Azhari adds: “We realised that we have to get to the future before everybody else – that’s our priority, which is why we identified key institutions in the United States who are champions in their fields and partner with them.”
The company’s collaboration with the Center of Excellence for Poultry Science, University of Arkansas, Fayettevile (UAF) aims to encourage growth and learning within MFM, and on a larger scale, linking UAF up with the region’s premier agriculture university, Universiti Putra Malaysia (UPM) as a model for strategic academia-industry partnership.
“Through these partnerships, we will bring in things that are still relatively new in Malaysia, courses such as poultry science. These will teach our people new skills, which will create new opportunities for new types of graduates,” Azhari elaborates.
The partnership programme between the universities and their arrangement with MFM has opened up opportunities to students from a range of disciplines that are not from the agriculture field, such as engineers, business analysts, data science analysts, nutritionists, veterinarians, food technologists and microbiologists, which form part of the Industry Revolution (IR) 4.0.
Encouraging creativity and innovation
Carol says that they are always seeking employees who possess critical thinking and problem-solving skills, are passionate, and have the hunger to learn, regardless of which discipline they come from.
“We even have engineers in our purchasing department,” she shares. “They have analytical skills which they may have developed elsewhere, that we can leverage.”
Carol adds that employees should also be technology-inclined and keep abreast with global issues to navigate IR 4.0. Employees should aspire to apply the knowledge they have acquired in the field and constantly leverage technology to the fullest.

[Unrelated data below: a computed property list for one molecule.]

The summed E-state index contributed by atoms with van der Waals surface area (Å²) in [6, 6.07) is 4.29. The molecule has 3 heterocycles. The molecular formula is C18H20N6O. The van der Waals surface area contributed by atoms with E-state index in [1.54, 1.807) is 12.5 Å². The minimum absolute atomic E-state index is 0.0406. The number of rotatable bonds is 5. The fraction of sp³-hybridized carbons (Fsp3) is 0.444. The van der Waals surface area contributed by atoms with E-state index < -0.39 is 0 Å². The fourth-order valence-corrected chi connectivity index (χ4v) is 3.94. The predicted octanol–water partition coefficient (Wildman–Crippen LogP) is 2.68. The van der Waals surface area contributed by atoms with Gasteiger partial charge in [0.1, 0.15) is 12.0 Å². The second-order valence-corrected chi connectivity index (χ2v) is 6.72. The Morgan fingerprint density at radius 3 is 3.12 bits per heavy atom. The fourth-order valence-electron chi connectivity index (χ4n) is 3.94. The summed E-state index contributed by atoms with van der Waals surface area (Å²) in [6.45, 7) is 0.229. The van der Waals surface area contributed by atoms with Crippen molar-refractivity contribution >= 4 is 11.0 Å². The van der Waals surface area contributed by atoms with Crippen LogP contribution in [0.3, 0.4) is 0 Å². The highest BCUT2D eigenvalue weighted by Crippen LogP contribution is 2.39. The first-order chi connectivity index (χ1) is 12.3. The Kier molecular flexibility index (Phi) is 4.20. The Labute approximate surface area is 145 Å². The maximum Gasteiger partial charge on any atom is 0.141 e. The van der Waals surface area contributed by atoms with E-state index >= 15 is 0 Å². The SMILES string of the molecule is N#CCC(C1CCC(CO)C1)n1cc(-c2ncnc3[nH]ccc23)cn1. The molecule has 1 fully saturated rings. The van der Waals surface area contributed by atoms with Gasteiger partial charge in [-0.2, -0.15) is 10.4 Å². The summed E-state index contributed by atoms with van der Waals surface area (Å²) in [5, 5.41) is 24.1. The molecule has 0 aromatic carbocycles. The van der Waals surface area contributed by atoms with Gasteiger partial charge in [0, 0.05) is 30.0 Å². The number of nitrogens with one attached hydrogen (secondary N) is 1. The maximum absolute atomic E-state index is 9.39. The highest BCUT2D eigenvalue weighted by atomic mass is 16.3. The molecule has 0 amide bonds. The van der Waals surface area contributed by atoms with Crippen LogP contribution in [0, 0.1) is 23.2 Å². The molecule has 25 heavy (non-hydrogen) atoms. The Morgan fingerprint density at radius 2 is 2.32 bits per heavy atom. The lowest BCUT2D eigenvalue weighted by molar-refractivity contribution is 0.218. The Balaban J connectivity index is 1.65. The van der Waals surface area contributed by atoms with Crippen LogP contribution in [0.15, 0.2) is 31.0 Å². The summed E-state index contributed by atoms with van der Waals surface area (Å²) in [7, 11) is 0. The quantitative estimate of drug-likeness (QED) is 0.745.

The company’s commitment in encouraging critical thinking and developing their people can be seen through their internal practices, such as by cultivating innovation competitions.
Carol shares that last year, MFM saved potentially RM7 million as a result of their employees’ creativity – they created a simple tool that is able to remove the tendon from the chicken fillet, saving critical man-hours and improving fillet meat yield recovery.
“The tool is made using recycled material, and each piece only costs RM10 to produce, but it can save us millions – that’s really amazing,” Carol marvels.
The future of food supply
According to the United Nation’s Food and Agriculture Organisation (FAO), the world will have to produce 70 per cent more food by 2050 to feed a projected extra 2.3 billion population.
However, the total amount of agricultural land in Malaysia is decreasing by the year due to rapid urbanisation and industrialisation.
Azhari explains that this shrinking space is all the more reason to practise business forecasting and proper supply chain management, so that all processes can be optimised.
“We see the direction the country is headed, so we’re pairing people with technology to come up with best practices to achieve that,” says Teh.
Being the company that pioneers most of these initiatives has its ups and downs, but it is worth it in the long term. “We will face uncertainty, but if we do it well, we certainly have the competitive edge,” Teh adds.
Opening up the agriculture sector would certainly increase demand and provide more opportunities. As much as automation plays a huge role, human analytical skills are still the most vital in understanding data, predicting market trends, and optimising technology to achieve desired results.
The saying ‘the company is only as good as its people’ certainly holds true – MFM’s strength lies in its people, and multiple initiatives carried out to increase productivity and create diversity in the workforce would certainly propel it to greater heights in the years to come.
MFM is more than just a typical business, and Azhari sums it up nicely when he says: “We look at ourselves differently. If you ask me if we sell poultry, flour or feed, I’ll say no. We’re actually in the business of feeding Malaysia – we’re the ones who are going to make sure there’s food on the table for Malaysians to eat. That’s our business.”